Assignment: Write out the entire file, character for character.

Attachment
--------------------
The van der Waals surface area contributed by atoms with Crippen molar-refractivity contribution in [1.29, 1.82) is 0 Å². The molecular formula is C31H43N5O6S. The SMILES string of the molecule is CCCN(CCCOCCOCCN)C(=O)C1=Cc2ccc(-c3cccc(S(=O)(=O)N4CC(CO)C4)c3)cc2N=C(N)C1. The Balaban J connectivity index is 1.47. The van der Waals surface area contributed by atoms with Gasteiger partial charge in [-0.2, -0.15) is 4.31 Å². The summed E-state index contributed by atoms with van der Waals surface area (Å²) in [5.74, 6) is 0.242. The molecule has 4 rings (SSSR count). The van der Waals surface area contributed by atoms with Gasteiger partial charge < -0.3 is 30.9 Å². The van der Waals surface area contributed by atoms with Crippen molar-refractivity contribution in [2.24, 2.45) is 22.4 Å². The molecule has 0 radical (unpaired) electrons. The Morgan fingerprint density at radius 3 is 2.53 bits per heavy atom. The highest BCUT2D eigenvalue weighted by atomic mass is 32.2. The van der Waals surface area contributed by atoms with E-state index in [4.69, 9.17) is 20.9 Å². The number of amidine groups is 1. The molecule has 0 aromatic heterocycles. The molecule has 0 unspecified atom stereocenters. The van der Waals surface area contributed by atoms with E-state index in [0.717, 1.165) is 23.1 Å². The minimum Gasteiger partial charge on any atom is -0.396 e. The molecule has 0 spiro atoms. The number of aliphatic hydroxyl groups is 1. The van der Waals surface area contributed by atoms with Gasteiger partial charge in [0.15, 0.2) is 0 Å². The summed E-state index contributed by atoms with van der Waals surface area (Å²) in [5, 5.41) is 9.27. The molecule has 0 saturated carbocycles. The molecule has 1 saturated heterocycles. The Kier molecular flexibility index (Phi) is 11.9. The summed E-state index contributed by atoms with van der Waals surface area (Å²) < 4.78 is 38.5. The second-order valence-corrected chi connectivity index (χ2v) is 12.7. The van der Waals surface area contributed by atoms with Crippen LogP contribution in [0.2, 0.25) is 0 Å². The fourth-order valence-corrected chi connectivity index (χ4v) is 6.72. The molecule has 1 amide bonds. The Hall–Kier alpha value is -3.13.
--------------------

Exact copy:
The van der Waals surface area contributed by atoms with Crippen molar-refractivity contribution in [1.29, 1.82) is 0 Å². The molecular formula is C31H43N5O6S. The SMILES string of the molecule is CCCN(CCCOCCOCCN)C(=O)C1=Cc2ccc(-c3cccc(S(=O)(=O)N4CC(CO)C4)c3)cc2N=C(N)C1. The Balaban J connectivity index is 1.47. The van der Waals surface area contributed by atoms with Gasteiger partial charge in [-0.2, -0.15) is 4.31 Å². The summed E-state index contributed by atoms with van der Waals surface area (Å²) in [5.74, 6) is 0.242. The molecule has 4 rings (SSSR count). The van der Waals surface area contributed by atoms with Gasteiger partial charge < -0.3 is 30.9 Å². The van der Waals surface area contributed by atoms with Crippen molar-refractivity contribution in [2.24, 2.45) is 22.4 Å². The molecule has 0 radical (unpaired) electrons. The Morgan fingerprint density at radius 3 is 2.53 bits per heavy atom. The highest BCUT2D eigenvalue weighted by atomic mass is 32.2. The van der Waals surface area contributed by atoms with E-state index in [4.69, 9.17) is 20.9 Å². The number of amidine groups is 1. The molecule has 0 aromatic heterocycles. The molecule has 0 unspecified atom stereocenters. The van der Waals surface area contributed by atoms with E-state index in [0.717, 1.165) is 23.1 Å². The minimum Gasteiger partial charge on any atom is -0.396 e. The molecule has 0 spiro atoms. The number of aliphatic hydroxyl groups is 1. The van der Waals surface area contributed by atoms with Gasteiger partial charge in [0.15, 0.2) is 0 Å². The summed E-state index contributed by atoms with van der Waals surface area (Å²) in [5, 5.41) is 9.27. The molecule has 0 saturated carbocycles. The molecule has 1 saturated heterocycles. The Kier molecular flexibility index (Phi) is 11.9. The summed E-state index contributed by atoms with van der Waals surface area (Å²) < 4.78 is 38.5. The second-order valence-corrected chi connectivity index (χ2v) is 12.7. The van der Waals surface area contributed by atoms with Crippen LogP contribution in [0.2, 0.25) is 0 Å². The fourth-order valence-corrected chi connectivity index (χ4v) is 6.72. The molecule has 1 amide bonds. The Hall–Kier alpha value is -3.13.